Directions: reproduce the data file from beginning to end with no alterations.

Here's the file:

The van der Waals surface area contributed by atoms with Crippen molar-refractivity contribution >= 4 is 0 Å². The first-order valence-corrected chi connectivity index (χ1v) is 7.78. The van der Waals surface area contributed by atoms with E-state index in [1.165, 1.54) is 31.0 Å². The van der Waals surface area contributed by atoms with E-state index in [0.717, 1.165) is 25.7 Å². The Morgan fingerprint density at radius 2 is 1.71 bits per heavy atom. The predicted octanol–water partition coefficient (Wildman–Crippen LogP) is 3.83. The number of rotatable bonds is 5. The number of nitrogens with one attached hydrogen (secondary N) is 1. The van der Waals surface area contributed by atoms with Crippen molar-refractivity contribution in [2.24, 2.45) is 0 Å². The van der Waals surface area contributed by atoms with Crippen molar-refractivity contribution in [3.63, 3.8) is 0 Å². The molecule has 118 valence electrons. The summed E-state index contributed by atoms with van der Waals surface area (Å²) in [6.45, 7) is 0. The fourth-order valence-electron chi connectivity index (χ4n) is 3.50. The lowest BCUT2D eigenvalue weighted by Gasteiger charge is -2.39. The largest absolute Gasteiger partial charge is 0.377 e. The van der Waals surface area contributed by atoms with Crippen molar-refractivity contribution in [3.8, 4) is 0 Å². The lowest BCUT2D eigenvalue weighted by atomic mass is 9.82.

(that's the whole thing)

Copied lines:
The van der Waals surface area contributed by atoms with Crippen molar-refractivity contribution >= 4 is 0 Å². The first-order valence-corrected chi connectivity index (χ1v) is 7.78. The van der Waals surface area contributed by atoms with E-state index in [1.165, 1.54) is 31.0 Å². The van der Waals surface area contributed by atoms with E-state index in [0.717, 1.165) is 25.7 Å². The Morgan fingerprint density at radius 2 is 1.71 bits per heavy atom. The predicted octanol–water partition coefficient (Wildman–Crippen LogP) is 3.83. The number of rotatable bonds is 5. The number of nitrogens with one attached hydrogen (secondary N) is 1. The van der Waals surface area contributed by atoms with Crippen molar-refractivity contribution in [2.24, 2.45) is 0 Å². The van der Waals surface area contributed by atoms with Crippen molar-refractivity contribution in [3.63, 3.8) is 0 Å². The molecule has 118 valence electrons. The summed E-state index contributed by atoms with van der Waals surface area (Å²) in [6.45, 7) is 0. The fourth-order valence-electron chi connectivity index (χ4n) is 3.50. The lowest BCUT2D eigenvalue weighted by Gasteiger charge is -2.39. The largest absolute Gasteiger partial charge is 0.377 e. The van der Waals surface area contributed by atoms with Crippen molar-refractivity contribution in [3.8, 4) is 0 Å². The lowest BCUT2D eigenvalue weighted by atomic mass is 9.82.